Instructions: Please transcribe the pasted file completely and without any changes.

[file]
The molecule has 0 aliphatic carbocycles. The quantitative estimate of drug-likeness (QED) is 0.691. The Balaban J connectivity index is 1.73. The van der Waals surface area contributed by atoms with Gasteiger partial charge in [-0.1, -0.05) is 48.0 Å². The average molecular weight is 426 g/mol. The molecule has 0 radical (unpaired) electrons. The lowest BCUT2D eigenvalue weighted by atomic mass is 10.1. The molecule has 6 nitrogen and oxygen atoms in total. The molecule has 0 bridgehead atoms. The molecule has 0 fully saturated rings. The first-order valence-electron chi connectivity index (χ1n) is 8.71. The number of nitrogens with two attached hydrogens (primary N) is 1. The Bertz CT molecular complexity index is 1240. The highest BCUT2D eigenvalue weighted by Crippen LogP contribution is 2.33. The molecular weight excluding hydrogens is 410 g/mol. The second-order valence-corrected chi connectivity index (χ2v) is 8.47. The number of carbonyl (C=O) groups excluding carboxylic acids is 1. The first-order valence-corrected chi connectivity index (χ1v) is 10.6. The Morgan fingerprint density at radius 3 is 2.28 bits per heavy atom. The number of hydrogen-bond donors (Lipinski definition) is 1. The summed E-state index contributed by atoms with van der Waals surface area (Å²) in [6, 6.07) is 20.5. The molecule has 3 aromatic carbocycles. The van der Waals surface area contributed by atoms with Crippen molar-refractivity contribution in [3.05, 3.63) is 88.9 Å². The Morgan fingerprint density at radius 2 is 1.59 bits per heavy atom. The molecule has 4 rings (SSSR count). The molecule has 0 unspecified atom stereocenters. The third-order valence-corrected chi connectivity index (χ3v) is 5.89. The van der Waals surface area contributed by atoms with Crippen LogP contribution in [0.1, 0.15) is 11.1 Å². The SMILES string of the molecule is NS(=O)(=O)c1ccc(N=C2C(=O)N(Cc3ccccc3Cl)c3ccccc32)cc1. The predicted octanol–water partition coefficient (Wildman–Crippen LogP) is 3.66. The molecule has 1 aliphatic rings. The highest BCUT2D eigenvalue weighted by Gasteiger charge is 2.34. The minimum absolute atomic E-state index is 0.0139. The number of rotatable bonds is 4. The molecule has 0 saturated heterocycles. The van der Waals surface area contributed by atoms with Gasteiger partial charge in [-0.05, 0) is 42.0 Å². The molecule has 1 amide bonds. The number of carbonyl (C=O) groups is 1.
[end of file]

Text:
The molecule has 0 aliphatic carbocycles. The quantitative estimate of drug-likeness (QED) is 0.691. The Balaban J connectivity index is 1.73. The van der Waals surface area contributed by atoms with Gasteiger partial charge in [-0.1, -0.05) is 48.0 Å². The average molecular weight is 426 g/mol. The molecule has 0 radical (unpaired) electrons. The lowest BCUT2D eigenvalue weighted by atomic mass is 10.1. The molecule has 6 nitrogen and oxygen atoms in total. The molecule has 0 bridgehead atoms. The molecule has 0 fully saturated rings. The first-order valence-electron chi connectivity index (χ1n) is 8.71. The number of nitrogens with two attached hydrogens (primary N) is 1. The Bertz CT molecular complexity index is 1240. The highest BCUT2D eigenvalue weighted by Crippen LogP contribution is 2.33. The molecular weight excluding hydrogens is 410 g/mol. The second-order valence-corrected chi connectivity index (χ2v) is 8.47. The number of carbonyl (C=O) groups excluding carboxylic acids is 1. The first-order valence-corrected chi connectivity index (χ1v) is 10.6. The Morgan fingerprint density at radius 3 is 2.28 bits per heavy atom. The number of hydrogen-bond donors (Lipinski definition) is 1. The summed E-state index contributed by atoms with van der Waals surface area (Å²) in [6, 6.07) is 20.5. The molecule has 3 aromatic carbocycles. The van der Waals surface area contributed by atoms with Crippen molar-refractivity contribution in [3.05, 3.63) is 88.9 Å². The Morgan fingerprint density at radius 2 is 1.59 bits per heavy atom. The molecule has 4 rings (SSSR count). The molecule has 0 unspecified atom stereocenters. The third-order valence-corrected chi connectivity index (χ3v) is 5.89. The van der Waals surface area contributed by atoms with Crippen LogP contribution in [0.1, 0.15) is 11.1 Å². The SMILES string of the molecule is NS(=O)(=O)c1ccc(N=C2C(=O)N(Cc3ccccc3Cl)c3ccccc32)cc1. The predicted octanol–water partition coefficient (Wildman–Crippen LogP) is 3.66. The molecule has 1 aliphatic rings. The highest BCUT2D eigenvalue weighted by Gasteiger charge is 2.34. The minimum absolute atomic E-state index is 0.0139. The number of rotatable bonds is 4. The molecule has 0 saturated heterocycles. The van der Waals surface area contributed by atoms with Gasteiger partial charge in [-0.05, 0) is 42.0 Å². The molecule has 1 amide bonds. The number of carbonyl (C=O) groups is 1.